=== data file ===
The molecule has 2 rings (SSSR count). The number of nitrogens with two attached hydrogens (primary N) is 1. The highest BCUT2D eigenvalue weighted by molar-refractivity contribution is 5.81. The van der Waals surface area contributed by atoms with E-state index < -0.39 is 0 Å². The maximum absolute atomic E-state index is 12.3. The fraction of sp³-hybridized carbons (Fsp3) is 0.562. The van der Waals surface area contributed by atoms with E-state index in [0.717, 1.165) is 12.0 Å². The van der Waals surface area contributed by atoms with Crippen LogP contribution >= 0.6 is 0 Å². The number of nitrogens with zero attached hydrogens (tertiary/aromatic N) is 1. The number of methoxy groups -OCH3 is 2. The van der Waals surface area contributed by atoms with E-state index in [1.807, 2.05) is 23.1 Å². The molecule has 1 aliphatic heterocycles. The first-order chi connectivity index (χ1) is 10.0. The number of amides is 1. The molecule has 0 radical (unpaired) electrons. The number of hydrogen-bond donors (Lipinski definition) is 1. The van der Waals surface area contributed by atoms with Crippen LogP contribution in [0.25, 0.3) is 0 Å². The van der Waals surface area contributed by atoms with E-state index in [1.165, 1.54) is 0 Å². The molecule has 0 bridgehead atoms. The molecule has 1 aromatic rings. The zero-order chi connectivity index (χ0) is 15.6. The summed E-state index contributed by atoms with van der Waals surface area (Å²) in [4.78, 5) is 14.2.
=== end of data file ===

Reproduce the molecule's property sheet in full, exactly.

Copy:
The molecule has 2 rings (SSSR count). The number of nitrogens with two attached hydrogens (primary N) is 1. The highest BCUT2D eigenvalue weighted by molar-refractivity contribution is 5.81. The van der Waals surface area contributed by atoms with E-state index < -0.39 is 0 Å². The maximum absolute atomic E-state index is 12.3. The fraction of sp³-hybridized carbons (Fsp3) is 0.562. The van der Waals surface area contributed by atoms with E-state index in [0.717, 1.165) is 12.0 Å². The van der Waals surface area contributed by atoms with Crippen LogP contribution >= 0.6 is 0 Å². The number of nitrogens with zero attached hydrogens (tertiary/aromatic N) is 1. The number of methoxy groups -OCH3 is 2. The van der Waals surface area contributed by atoms with E-state index in [1.807, 2.05) is 23.1 Å². The molecule has 1 aliphatic heterocycles. The first-order chi connectivity index (χ1) is 10.0. The number of amides is 1. The molecule has 0 radical (unpaired) electrons. The number of hydrogen-bond donors (Lipinski definition) is 1. The van der Waals surface area contributed by atoms with Crippen LogP contribution in [0.25, 0.3) is 0 Å². The van der Waals surface area contributed by atoms with E-state index in [1.165, 1.54) is 0 Å². The molecule has 0 bridgehead atoms. The molecule has 1 aromatic rings. The zero-order chi connectivity index (χ0) is 15.6. The summed E-state index contributed by atoms with van der Waals surface area (Å²) in [4.78, 5) is 14.2.